SCHOOL CLOSURE: Please click on the 'Pobble Introduction' document below for some more guidance on how to structure our daily writing tasks for Years 2 - 6. Remember, if you want to produce a good quality outcome, it's ok for you to spend several days preparing for, planning and writing an extended piece of writing! We will make the Powerpoint into a Word Document over the next couple of days so that even more people can access this guidance. Well done to everyone who has been writing so far!
At Alfred Salter, we teach pupils to explore ideas and to express themselves through the written and spoken word. Through regular reading, writing and phonics lessons, we aim to develop confident learners who are able to make connections, explain themselves clearly and express and create their own ideas.
From Nursery to Year Six, we create writing opportunities through the study of high-quality fiction books, films and immersive experiences, such as school trips. Pupils will study a range of traditional tales; myths and legends; classic and contemporary stories and poems, as well as using history, geography, science and PSHCE topics to create many different types of non-fiction text types.
Over their eight years in school, pupils will write a range of fiction and non-fiction texts, revisiting text types in order to develop their fluency in different writing styles. We frequently use drama and role play to help pupils to articulate their thoughts and develop their ideas, and embed the teaching of spelling, vocabulary and grammar before allowing pupils to create their own, original responses. Children are also given the opportunity
Throughout pupils’ time at school, we also focus on the development of pupils’ handwriting and presentation, with an emphasis on the production of a high-quality final outcome.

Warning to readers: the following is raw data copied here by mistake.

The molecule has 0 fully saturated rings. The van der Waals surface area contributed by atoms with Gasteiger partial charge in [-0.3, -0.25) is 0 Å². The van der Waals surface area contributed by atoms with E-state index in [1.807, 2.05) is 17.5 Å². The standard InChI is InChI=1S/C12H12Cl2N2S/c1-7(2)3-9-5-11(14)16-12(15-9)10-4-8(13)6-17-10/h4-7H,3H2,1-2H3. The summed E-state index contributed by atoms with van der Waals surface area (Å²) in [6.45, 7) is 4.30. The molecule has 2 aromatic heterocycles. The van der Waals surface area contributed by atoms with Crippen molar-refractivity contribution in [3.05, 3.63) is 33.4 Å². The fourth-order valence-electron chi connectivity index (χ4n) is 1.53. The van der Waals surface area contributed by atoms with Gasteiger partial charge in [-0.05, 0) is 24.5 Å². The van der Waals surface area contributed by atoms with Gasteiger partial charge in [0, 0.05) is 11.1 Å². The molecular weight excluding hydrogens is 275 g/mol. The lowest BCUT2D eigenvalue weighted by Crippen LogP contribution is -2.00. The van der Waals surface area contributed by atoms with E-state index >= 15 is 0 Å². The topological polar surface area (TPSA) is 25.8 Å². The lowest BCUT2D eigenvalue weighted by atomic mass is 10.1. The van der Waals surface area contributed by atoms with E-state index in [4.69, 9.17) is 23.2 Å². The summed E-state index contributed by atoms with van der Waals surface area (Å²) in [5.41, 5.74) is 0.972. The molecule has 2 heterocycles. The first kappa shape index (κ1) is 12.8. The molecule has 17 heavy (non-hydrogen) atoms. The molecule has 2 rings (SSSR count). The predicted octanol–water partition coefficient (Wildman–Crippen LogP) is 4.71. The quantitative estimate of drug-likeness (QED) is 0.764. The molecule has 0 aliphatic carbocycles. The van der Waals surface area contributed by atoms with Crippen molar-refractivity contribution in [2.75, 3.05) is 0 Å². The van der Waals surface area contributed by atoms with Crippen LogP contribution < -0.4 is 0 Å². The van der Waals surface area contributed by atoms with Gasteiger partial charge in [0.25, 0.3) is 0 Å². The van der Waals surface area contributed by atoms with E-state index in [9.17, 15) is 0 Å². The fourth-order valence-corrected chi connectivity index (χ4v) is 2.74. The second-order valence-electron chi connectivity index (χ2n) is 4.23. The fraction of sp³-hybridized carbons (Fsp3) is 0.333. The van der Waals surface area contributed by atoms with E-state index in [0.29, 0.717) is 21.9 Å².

Our primary aim at Alfred Salter is to develop pupils’ love of reading. We have a school library (soon to be greatly expanded!) where children are able to choose from a range of quality fiction and non-fiction texts to read at home. We also follow the Oxford Reading Tree (and, in Reception and Year One, Dandelion phonics books) Reading scheme. These are graded reading books which enable pupils to gradually develop their reading skills with a range of appropriate fiction and non-fiction books. We have a home-school reading system for all year groups, where pupils (and, for younger pupils, parents) are encouraged to record their home reading on a daily basis – vital to your child’s continued success at school! Alongside this, we have book fairs, reading events and, of course, World Book Day celebrations!
In Key Stage One and Early Years, we supplement our teaching of reading and writing with daily phonics lessons. In these lessons, children learn how to hear, identify and make use of the different sounds in the English language. Following initial sounds work in Nursery, we follow the ‘Sounds Write’ phonics programme in Reception and Year One. This structured programme systematically teaches pupils to read and spell phonetically. The work continues in Year Two, where pupils learn the spellings outlined in the National Curriculum. In addition to consolidating their phonemic awareness, pupils in Year Two will also learn about different parts and types of words in order to develop their understanding of ‘word families’ (such as cycle, circle, circular and bicycle, for example). At the end of Year One, pupils take part in a low-key assessment, where their ability to read forty words from a list. This enables us to identify any pupils who may need additional spelling and reading support in Year Two.
Handwriting, Spelling and Grammar
Handwriting is taught regularly from Reception to Year Six. We follow the ‘Letter Join’ scheme of work and pupils are encouraged to develop legible, joined handwriting by the time that they leave our school.
Spelling is taught in Key Stage Two every week, following the National Curriculum word lists. Spellings are sent home as part of homework and children are tested each week.
In Upper Key Stage Two, grammar is taught explicity, following the National Curriculum for Years Five and Six. Prior to this, grammar is embedded in the teaching of different text types during our writing lessons.